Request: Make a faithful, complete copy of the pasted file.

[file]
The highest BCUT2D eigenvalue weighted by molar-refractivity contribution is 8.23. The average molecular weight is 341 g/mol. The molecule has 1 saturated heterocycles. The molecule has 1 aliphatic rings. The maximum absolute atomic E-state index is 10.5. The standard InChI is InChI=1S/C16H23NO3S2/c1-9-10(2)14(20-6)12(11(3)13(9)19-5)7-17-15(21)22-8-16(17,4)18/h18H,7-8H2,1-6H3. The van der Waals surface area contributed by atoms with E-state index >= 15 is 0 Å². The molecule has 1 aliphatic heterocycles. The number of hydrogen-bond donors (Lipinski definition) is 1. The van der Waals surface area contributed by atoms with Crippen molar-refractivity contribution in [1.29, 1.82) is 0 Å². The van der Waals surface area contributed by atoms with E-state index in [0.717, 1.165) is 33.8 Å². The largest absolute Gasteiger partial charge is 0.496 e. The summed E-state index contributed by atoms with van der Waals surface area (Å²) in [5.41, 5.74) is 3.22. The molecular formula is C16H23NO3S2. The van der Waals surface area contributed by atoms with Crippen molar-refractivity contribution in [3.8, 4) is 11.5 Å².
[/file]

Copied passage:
The highest BCUT2D eigenvalue weighted by molar-refractivity contribution is 8.23. The average molecular weight is 341 g/mol. The molecule has 1 saturated heterocycles. The molecule has 1 aliphatic rings. The maximum absolute atomic E-state index is 10.5. The standard InChI is InChI=1S/C16H23NO3S2/c1-9-10(2)14(20-6)12(11(3)13(9)19-5)7-17-15(21)22-8-16(17,4)18/h18H,7-8H2,1-6H3. The van der Waals surface area contributed by atoms with E-state index >= 15 is 0 Å². The molecule has 1 aliphatic heterocycles. The number of hydrogen-bond donors (Lipinski definition) is 1. The van der Waals surface area contributed by atoms with Crippen molar-refractivity contribution in [1.29, 1.82) is 0 Å². The van der Waals surface area contributed by atoms with E-state index in [0.717, 1.165) is 33.8 Å². The largest absolute Gasteiger partial charge is 0.496 e. The summed E-state index contributed by atoms with van der Waals surface area (Å²) in [5.41, 5.74) is 3.22. The molecular formula is C16H23NO3S2. The van der Waals surface area contributed by atoms with Crippen molar-refractivity contribution in [3.8, 4) is 11.5 Å².